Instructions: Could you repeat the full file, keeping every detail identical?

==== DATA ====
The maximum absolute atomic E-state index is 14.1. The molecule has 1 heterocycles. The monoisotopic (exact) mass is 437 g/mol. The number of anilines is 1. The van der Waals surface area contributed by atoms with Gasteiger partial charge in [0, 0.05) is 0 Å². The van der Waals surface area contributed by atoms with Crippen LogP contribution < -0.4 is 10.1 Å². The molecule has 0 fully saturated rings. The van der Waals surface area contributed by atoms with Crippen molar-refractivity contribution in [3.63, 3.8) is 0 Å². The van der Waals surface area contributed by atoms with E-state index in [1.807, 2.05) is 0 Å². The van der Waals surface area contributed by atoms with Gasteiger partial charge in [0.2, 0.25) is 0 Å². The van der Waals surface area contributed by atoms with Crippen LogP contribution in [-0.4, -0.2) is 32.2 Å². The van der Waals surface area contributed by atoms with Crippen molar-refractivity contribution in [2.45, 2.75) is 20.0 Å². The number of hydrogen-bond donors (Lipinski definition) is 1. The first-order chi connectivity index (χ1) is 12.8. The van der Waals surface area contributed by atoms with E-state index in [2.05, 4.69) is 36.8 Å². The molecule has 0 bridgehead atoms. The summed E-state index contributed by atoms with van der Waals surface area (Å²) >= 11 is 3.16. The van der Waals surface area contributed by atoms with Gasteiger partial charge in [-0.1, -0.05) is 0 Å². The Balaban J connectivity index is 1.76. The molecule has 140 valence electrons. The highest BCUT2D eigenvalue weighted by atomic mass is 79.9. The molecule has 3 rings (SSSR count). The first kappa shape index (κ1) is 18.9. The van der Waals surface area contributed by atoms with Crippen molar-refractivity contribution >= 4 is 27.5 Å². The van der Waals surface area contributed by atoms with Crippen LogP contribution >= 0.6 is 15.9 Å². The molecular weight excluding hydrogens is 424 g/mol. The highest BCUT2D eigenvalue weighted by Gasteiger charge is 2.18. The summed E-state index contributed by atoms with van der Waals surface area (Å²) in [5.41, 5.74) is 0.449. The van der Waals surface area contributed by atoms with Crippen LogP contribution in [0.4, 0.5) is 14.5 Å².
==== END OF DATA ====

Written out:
The maximum absolute atomic E-state index is 14.1. The molecule has 1 heterocycles. The monoisotopic (exact) mass is 437 g/mol. The number of anilines is 1. The van der Waals surface area contributed by atoms with Gasteiger partial charge in [0, 0.05) is 0 Å². The van der Waals surface area contributed by atoms with Crippen LogP contribution < -0.4 is 10.1 Å². The molecule has 0 fully saturated rings. The van der Waals surface area contributed by atoms with Crippen molar-refractivity contribution in [3.63, 3.8) is 0 Å². The van der Waals surface area contributed by atoms with E-state index in [1.807, 2.05) is 0 Å². The van der Waals surface area contributed by atoms with Gasteiger partial charge in [0.2, 0.25) is 0 Å². The van der Waals surface area contributed by atoms with Crippen LogP contribution in [-0.4, -0.2) is 32.2 Å². The van der Waals surface area contributed by atoms with Crippen molar-refractivity contribution in [2.45, 2.75) is 20.0 Å². The number of hydrogen-bond donors (Lipinski definition) is 1. The first-order chi connectivity index (χ1) is 12.8. The van der Waals surface area contributed by atoms with E-state index in [2.05, 4.69) is 36.8 Å². The molecule has 0 bridgehead atoms. The summed E-state index contributed by atoms with van der Waals surface area (Å²) >= 11 is 3.16. The van der Waals surface area contributed by atoms with Gasteiger partial charge in [-0.1, -0.05) is 0 Å². The Balaban J connectivity index is 1.76. The molecule has 140 valence electrons. The highest BCUT2D eigenvalue weighted by atomic mass is 79.9. The molecule has 3 rings (SSSR count). The first kappa shape index (κ1) is 18.9. The van der Waals surface area contributed by atoms with Crippen molar-refractivity contribution >= 4 is 27.5 Å². The van der Waals surface area contributed by atoms with Crippen LogP contribution >= 0.6 is 15.9 Å². The molecular weight excluding hydrogens is 424 g/mol. The highest BCUT2D eigenvalue weighted by Gasteiger charge is 2.18. The summed E-state index contributed by atoms with van der Waals surface area (Å²) in [5.41, 5.74) is 0.449. The van der Waals surface area contributed by atoms with Crippen LogP contribution in [0.4, 0.5) is 14.5 Å².